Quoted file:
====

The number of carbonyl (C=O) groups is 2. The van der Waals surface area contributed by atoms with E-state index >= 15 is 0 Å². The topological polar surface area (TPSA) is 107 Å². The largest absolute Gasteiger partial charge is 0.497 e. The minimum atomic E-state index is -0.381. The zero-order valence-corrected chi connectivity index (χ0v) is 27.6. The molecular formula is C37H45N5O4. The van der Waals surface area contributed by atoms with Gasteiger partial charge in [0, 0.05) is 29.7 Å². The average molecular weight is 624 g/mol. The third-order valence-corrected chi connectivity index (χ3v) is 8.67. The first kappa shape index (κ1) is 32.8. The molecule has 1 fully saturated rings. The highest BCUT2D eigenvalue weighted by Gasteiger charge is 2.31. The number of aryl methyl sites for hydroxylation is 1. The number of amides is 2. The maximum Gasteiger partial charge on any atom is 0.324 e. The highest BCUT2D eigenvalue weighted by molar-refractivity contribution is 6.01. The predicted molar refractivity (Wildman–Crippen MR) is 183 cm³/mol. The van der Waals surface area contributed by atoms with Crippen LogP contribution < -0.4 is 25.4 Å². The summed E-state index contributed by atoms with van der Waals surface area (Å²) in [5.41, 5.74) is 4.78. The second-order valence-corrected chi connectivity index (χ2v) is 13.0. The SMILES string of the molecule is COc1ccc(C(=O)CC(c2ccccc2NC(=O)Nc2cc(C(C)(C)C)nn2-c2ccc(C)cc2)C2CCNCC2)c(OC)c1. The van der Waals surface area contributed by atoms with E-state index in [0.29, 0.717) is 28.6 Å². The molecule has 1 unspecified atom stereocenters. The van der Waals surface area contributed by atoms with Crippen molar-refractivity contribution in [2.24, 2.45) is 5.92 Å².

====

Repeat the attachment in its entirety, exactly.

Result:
The number of carbonyl (C=O) groups is 2. The van der Waals surface area contributed by atoms with E-state index >= 15 is 0 Å². The topological polar surface area (TPSA) is 107 Å². The largest absolute Gasteiger partial charge is 0.497 e. The minimum atomic E-state index is -0.381. The zero-order valence-corrected chi connectivity index (χ0v) is 27.6. The molecular formula is C37H45N5O4. The van der Waals surface area contributed by atoms with Gasteiger partial charge in [0, 0.05) is 29.7 Å². The average molecular weight is 624 g/mol. The third-order valence-corrected chi connectivity index (χ3v) is 8.67. The first kappa shape index (κ1) is 32.8. The molecule has 1 fully saturated rings. The highest BCUT2D eigenvalue weighted by Gasteiger charge is 2.31. The number of aryl methyl sites for hydroxylation is 1. The number of amides is 2. The maximum Gasteiger partial charge on any atom is 0.324 e. The highest BCUT2D eigenvalue weighted by molar-refractivity contribution is 6.01. The predicted molar refractivity (Wildman–Crippen MR) is 183 cm³/mol. The van der Waals surface area contributed by atoms with Crippen LogP contribution < -0.4 is 25.4 Å². The summed E-state index contributed by atoms with van der Waals surface area (Å²) in [5.41, 5.74) is 4.78. The second-order valence-corrected chi connectivity index (χ2v) is 13.0. The SMILES string of the molecule is COc1ccc(C(=O)CC(c2ccccc2NC(=O)Nc2cc(C(C)(C)C)nn2-c2ccc(C)cc2)C2CCNCC2)c(OC)c1. The van der Waals surface area contributed by atoms with E-state index in [0.29, 0.717) is 28.6 Å². The molecule has 1 unspecified atom stereocenters. The van der Waals surface area contributed by atoms with Crippen molar-refractivity contribution in [2.24, 2.45) is 5.92 Å².